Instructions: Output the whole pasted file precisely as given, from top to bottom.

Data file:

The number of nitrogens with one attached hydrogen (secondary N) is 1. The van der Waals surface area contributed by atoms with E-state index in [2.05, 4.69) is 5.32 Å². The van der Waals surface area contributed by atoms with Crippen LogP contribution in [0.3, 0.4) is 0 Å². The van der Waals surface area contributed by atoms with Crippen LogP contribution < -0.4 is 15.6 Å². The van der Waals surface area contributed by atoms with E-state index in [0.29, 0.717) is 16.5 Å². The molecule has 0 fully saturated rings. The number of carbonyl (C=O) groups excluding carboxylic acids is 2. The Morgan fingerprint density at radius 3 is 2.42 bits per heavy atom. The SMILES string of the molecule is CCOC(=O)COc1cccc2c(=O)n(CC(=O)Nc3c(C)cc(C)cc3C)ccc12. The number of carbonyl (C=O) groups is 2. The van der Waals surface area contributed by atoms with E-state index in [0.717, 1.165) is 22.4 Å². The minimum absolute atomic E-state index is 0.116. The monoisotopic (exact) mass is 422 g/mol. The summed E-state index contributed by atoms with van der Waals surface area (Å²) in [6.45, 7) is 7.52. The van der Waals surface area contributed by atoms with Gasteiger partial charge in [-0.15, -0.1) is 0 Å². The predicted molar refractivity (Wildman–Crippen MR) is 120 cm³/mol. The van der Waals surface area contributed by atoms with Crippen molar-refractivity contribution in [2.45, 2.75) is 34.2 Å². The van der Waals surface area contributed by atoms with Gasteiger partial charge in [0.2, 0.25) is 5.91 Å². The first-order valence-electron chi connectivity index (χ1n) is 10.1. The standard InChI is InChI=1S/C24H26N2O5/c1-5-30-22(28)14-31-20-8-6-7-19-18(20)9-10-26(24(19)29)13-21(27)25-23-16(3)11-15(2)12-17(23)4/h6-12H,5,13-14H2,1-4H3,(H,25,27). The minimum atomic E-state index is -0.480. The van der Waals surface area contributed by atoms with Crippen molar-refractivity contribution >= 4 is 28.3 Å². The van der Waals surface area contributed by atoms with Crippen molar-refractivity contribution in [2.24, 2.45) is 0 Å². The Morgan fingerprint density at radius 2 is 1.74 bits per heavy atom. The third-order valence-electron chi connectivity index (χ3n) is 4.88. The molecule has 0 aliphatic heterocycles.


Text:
The number of nitrogens with one attached hydrogen (secondary N) is 1. The van der Waals surface area contributed by atoms with E-state index in [2.05, 4.69) is 5.32 Å². The van der Waals surface area contributed by atoms with Crippen LogP contribution in [0.3, 0.4) is 0 Å². The van der Waals surface area contributed by atoms with Crippen LogP contribution < -0.4 is 15.6 Å². The van der Waals surface area contributed by atoms with E-state index in [0.29, 0.717) is 16.5 Å². The molecule has 0 fully saturated rings. The number of carbonyl (C=O) groups excluding carboxylic acids is 2. The Morgan fingerprint density at radius 3 is 2.42 bits per heavy atom. The SMILES string of the molecule is CCOC(=O)COc1cccc2c(=O)n(CC(=O)Nc3c(C)cc(C)cc3C)ccc12. The number of carbonyl (C=O) groups is 2. The van der Waals surface area contributed by atoms with E-state index in [0.717, 1.165) is 22.4 Å². The minimum absolute atomic E-state index is 0.116. The monoisotopic (exact) mass is 422 g/mol. The summed E-state index contributed by atoms with van der Waals surface area (Å²) in [6.45, 7) is 7.52. The van der Waals surface area contributed by atoms with Gasteiger partial charge in [-0.15, -0.1) is 0 Å². The predicted molar refractivity (Wildman–Crippen MR) is 120 cm³/mol. The van der Waals surface area contributed by atoms with Crippen molar-refractivity contribution in [2.45, 2.75) is 34.2 Å². The van der Waals surface area contributed by atoms with Gasteiger partial charge in [0.2, 0.25) is 5.91 Å². The first-order valence-electron chi connectivity index (χ1n) is 10.1. The standard InChI is InChI=1S/C24H26N2O5/c1-5-30-22(28)14-31-20-8-6-7-19-18(20)9-10-26(24(19)29)13-21(27)25-23-16(3)11-15(2)12-17(23)4/h6-12H,5,13-14H2,1-4H3,(H,25,27). The minimum atomic E-state index is -0.480. The van der Waals surface area contributed by atoms with Crippen molar-refractivity contribution >= 4 is 28.3 Å². The van der Waals surface area contributed by atoms with Crippen molar-refractivity contribution in [2.24, 2.45) is 0 Å². The Morgan fingerprint density at radius 2 is 1.74 bits per heavy atom. The third-order valence-electron chi connectivity index (χ3n) is 4.88. The molecule has 0 aliphatic heterocycles.